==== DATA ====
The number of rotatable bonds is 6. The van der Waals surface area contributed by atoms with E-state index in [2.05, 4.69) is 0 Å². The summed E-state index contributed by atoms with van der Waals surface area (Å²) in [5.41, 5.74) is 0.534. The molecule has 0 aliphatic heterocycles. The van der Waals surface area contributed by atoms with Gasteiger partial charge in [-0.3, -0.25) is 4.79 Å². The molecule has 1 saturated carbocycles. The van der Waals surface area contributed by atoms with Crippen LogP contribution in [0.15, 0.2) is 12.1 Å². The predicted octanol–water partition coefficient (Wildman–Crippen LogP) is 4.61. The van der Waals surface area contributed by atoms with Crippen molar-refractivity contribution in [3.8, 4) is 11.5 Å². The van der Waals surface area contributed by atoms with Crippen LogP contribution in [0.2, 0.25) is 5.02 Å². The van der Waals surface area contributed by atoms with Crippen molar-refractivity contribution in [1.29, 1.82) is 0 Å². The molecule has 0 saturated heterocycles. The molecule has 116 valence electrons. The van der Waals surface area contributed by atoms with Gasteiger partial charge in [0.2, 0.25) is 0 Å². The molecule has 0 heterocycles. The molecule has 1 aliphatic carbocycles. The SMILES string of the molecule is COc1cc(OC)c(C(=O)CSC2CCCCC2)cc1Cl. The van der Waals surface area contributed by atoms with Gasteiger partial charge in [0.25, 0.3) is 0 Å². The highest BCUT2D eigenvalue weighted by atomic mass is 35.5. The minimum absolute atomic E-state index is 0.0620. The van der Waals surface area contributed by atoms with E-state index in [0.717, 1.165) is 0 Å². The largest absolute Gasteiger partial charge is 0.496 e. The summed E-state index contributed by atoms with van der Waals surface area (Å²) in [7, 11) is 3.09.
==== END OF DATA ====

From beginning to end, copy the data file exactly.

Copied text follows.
The number of rotatable bonds is 6. The van der Waals surface area contributed by atoms with E-state index in [2.05, 4.69) is 0 Å². The summed E-state index contributed by atoms with van der Waals surface area (Å²) in [5.41, 5.74) is 0.534. The molecule has 0 aliphatic heterocycles. The van der Waals surface area contributed by atoms with Gasteiger partial charge in [-0.3, -0.25) is 4.79 Å². The molecule has 1 saturated carbocycles. The van der Waals surface area contributed by atoms with Crippen LogP contribution in [0.15, 0.2) is 12.1 Å². The predicted octanol–water partition coefficient (Wildman–Crippen LogP) is 4.61. The van der Waals surface area contributed by atoms with Crippen molar-refractivity contribution in [3.8, 4) is 11.5 Å². The van der Waals surface area contributed by atoms with Crippen LogP contribution in [0.2, 0.25) is 5.02 Å². The van der Waals surface area contributed by atoms with Crippen molar-refractivity contribution in [1.29, 1.82) is 0 Å². The molecule has 0 saturated heterocycles. The molecule has 116 valence electrons. The van der Waals surface area contributed by atoms with Gasteiger partial charge in [0.2, 0.25) is 0 Å². The molecule has 0 heterocycles. The molecule has 1 aliphatic carbocycles. The SMILES string of the molecule is COc1cc(OC)c(C(=O)CSC2CCCCC2)cc1Cl. The van der Waals surface area contributed by atoms with Gasteiger partial charge in [0.25, 0.3) is 0 Å². The highest BCUT2D eigenvalue weighted by atomic mass is 35.5. The minimum absolute atomic E-state index is 0.0620. The van der Waals surface area contributed by atoms with E-state index in [0.717, 1.165) is 0 Å². The largest absolute Gasteiger partial charge is 0.496 e. The summed E-state index contributed by atoms with van der Waals surface area (Å²) in [7, 11) is 3.09.